Numerous studies have been done to study the effects of interleaving vs block practice. One of the most recent studies involved teaching college students how to calculate the volumes of four obscure geometric solids: wedge, spheroid, spherical cone and half cone.

Students were split into two groups, the Mixers (interleaved practice) and the Blockers (block practice).  The Mixers were given all four tutorials and then completed 16 practice problems that were mixed so that each set of 4 problems (1-4, 5-9, etc) included one of each type of problem.  The Blockers were given one tutorial and then 4 related practice problems (e.g. Spheroid tutorial and spheroid practice problems) before moving on to the next three types in a similar manner.

Both groups completed two practice sessions and a test each spaced one week apart.  The results confirmed the findings of previous studies.  The Blockers performed ~29% better than the Mixers on the practice sessions but the Mixers performed 43% better than the Blockers on the test.

Interleaving Study

Let me repeat that because it is completely counterintuitive.  Students using interleaved practice  performed worse than their counterparts using block practice during the practice session but performed better when tested at a later date.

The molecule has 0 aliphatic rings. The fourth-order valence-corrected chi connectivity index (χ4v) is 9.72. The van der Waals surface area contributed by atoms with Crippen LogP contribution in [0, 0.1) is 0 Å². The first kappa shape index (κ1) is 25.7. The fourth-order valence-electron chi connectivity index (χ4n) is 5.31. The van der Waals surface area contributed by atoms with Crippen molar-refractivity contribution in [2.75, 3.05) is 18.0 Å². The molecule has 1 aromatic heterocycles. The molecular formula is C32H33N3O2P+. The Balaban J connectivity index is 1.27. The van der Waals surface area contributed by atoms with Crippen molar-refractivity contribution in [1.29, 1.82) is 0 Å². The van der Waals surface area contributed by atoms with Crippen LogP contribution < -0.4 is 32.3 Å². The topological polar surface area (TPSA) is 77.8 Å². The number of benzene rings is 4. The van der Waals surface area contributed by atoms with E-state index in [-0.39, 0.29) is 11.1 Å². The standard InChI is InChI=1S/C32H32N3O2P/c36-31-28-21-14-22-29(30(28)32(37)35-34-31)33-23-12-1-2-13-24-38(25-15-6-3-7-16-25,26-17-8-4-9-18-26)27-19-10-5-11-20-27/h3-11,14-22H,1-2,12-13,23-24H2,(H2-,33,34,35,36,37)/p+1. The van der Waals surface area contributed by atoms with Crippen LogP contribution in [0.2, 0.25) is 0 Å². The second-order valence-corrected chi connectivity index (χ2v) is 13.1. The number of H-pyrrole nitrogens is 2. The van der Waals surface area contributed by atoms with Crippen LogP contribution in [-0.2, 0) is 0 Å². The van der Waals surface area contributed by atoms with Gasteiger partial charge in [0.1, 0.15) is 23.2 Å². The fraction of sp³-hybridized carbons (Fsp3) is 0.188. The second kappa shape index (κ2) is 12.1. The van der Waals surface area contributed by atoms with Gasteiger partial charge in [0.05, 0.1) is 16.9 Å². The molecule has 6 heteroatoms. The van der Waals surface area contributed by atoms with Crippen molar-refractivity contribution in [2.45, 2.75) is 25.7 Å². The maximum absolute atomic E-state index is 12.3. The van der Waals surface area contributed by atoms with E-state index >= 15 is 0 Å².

How does Interleaved Practice Work?

The exact cognitive mechanism by which interleaving works is not known for sure but there are a couple working theories:

Breaking in a Path (aka retrieval-practice hypothesis)

In order to practice a skill the brain needs to access the knowledge it has and bring it into working memory. With block practice this occurs when the first practice problem is started and does not happen again while the remaining problems are worked. With interleaving practice the brain needs to bring the appropriate knowledge into working memory for every practice problem. This may cause the pathways for those memories to strengthen and allow for better retention.